Who Are Scarlet Witch and Quicksilver? Everything You Need to Know About the Twins of 'Avengers 2'

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[Editor's Note: Consider yourself warned of spoilers from 'Captain America 2' and 'The Avengers 2.']

After watching the 'Captain America 2' post-credits scenes, one of which introduced Elizabeth Olsen and Aaron Taylor-Johnson as "the twins" (aka Scarlet Witch and Quicksilver), one viewer exclaimed, "Am I supposed to know who they are?" Dedicated Marvel fans across the globe are no doubt rolling their eyes over what, to them, seems obvious, but it still happened.

It's easy to forget how even though Marvel's comic book universe has gone mainstream, thanks to the 'Avengers' movies, there's still a percentage of casual viewers who are only just grasping the surface of the MCU (for newbs, that stands for "Marvel Cinematic Universe") and are blissfully unaware of its implications. While we've provided primers for the uninitiated for such figures as Ultron and the Guardians of the Galaxy, we now turn our attention to the two new superheroes joining 'The Avengers: Age of Ultron.'

A Brief Origin Story From the Comics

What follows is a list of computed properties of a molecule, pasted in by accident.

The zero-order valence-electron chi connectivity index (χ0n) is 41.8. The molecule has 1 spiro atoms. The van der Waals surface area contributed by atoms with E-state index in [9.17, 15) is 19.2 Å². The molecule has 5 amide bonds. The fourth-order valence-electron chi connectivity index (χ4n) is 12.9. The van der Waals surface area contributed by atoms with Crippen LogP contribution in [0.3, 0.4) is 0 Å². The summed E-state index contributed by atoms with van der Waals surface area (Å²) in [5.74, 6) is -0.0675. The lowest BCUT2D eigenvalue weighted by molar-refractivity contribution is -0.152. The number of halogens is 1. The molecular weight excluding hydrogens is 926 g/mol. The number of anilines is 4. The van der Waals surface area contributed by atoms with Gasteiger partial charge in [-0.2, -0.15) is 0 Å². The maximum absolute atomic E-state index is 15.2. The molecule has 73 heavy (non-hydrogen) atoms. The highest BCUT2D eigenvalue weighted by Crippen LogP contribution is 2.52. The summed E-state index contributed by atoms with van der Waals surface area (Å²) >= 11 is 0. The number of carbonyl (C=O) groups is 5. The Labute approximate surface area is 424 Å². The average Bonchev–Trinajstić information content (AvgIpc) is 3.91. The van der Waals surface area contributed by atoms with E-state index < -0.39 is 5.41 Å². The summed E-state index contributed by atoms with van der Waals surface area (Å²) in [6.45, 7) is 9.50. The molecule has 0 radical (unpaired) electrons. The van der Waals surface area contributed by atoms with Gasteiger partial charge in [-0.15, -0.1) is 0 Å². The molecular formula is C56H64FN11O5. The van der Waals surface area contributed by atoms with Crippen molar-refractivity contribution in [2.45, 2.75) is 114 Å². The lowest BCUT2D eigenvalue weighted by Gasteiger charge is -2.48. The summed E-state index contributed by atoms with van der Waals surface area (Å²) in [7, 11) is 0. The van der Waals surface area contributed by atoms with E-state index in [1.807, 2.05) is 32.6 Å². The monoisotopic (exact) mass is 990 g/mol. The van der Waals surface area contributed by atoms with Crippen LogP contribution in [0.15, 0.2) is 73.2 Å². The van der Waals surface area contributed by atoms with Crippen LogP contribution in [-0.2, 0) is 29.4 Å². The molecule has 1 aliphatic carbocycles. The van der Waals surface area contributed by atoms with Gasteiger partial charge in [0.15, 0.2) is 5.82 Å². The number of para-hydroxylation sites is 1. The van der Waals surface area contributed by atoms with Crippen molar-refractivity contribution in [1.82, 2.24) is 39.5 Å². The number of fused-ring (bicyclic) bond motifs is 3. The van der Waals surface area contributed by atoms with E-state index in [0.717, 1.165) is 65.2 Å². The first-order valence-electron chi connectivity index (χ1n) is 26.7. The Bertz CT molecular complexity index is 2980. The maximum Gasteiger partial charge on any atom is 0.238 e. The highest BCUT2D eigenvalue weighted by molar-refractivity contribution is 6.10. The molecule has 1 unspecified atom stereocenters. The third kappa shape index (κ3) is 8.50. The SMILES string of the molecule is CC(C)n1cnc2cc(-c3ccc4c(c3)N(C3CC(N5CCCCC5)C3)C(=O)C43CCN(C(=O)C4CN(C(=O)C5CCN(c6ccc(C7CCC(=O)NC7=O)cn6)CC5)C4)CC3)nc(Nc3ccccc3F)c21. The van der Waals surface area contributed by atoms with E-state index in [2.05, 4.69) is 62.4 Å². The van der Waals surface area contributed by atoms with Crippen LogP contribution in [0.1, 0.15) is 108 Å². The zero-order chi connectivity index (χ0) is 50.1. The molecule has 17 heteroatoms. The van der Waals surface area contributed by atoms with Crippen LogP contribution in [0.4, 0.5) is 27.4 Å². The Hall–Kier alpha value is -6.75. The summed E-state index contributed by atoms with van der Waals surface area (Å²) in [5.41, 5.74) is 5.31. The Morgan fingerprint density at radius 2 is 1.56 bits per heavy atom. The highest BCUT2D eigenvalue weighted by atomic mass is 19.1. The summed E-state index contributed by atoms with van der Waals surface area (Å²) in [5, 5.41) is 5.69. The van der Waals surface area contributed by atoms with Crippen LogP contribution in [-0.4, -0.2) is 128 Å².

While there's a far more detailed history and mythos surrounding Scarlet Witch and Quicksilver, for the purposes of becoming oriented with the film interpretations, here's what you need to know.

Scarlet Witch (aka Wanda Maximoff) and Quicksilver (aka Pietro Maximoff) are the twin children of Magneto (yes, the same Magneto portrayed by Ian McKellen and Michael Fassbender in the 'X-Men' films -- though, to be clear, the 'Avengers' movies are completely separate from 'X-Men'). To briefly graze the surface of their comic book origins, the twins found themselves orphaned shortly after their birth and in the care of a gypsy couple, who were later killed when their home was attacked, an event that would lead the children to their birth father. Not realizing the truth, Magneto enlisted them into his Brotherhood of Evil Mutants terrorist group after saving them from angry townsfolk, who were incited into a riot after seeing Wanda's chaotic abilities get the best of her. Eventually, though, Scarlet Witch and Quicksilver would abandon their evil ways and join up with The Avengers.

Making the Jump From the Comics to the Screen

While Quicksilver's abilities are pretty straightforward -- he has superspeed -- his sister's are a bit more complicated. Marvel describes Wanda's powers as probability altering, allowing her to make the most unlikely things occur (e.g. spontaneous combustion, deflection of objects, etc.), as well as reality warping, through her ability to wield what's referred to in the comics as "Chaos Magic."

For 'Avengers 2,' however, it looks like writer-director Joss Whedon is taking some liberties. Both he and Olsen said that Scarlet Witch's abilities in the film will include minor telekinesis and mind control, and the ability to weave spells -- and by the looks of the leaked set photos, probably some force field action, as well.